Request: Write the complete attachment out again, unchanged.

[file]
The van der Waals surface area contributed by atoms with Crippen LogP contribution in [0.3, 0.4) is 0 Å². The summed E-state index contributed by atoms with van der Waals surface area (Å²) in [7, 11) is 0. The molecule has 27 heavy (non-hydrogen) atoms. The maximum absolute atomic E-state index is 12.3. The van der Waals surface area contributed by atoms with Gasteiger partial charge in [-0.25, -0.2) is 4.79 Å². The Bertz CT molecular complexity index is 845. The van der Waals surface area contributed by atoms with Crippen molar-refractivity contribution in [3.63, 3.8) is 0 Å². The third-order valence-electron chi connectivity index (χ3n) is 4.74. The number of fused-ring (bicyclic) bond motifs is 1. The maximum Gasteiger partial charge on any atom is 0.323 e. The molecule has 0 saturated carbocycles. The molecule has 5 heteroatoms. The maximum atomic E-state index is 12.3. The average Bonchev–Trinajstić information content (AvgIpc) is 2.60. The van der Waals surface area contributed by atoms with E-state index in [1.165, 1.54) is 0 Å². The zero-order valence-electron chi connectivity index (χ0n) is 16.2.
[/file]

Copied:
The van der Waals surface area contributed by atoms with Crippen LogP contribution in [0.3, 0.4) is 0 Å². The summed E-state index contributed by atoms with van der Waals surface area (Å²) in [7, 11) is 0. The molecule has 27 heavy (non-hydrogen) atoms. The maximum absolute atomic E-state index is 12.3. The van der Waals surface area contributed by atoms with Gasteiger partial charge in [-0.25, -0.2) is 4.79 Å². The Bertz CT molecular complexity index is 845. The van der Waals surface area contributed by atoms with Crippen molar-refractivity contribution in [3.63, 3.8) is 0 Å². The third-order valence-electron chi connectivity index (χ3n) is 4.74. The number of fused-ring (bicyclic) bond motifs is 1. The maximum Gasteiger partial charge on any atom is 0.323 e. The molecule has 0 saturated carbocycles. The molecule has 5 heteroatoms. The maximum atomic E-state index is 12.3. The average Bonchev–Trinajstić information content (AvgIpc) is 2.60. The van der Waals surface area contributed by atoms with E-state index in [1.165, 1.54) is 0 Å². The zero-order valence-electron chi connectivity index (χ0n) is 16.2.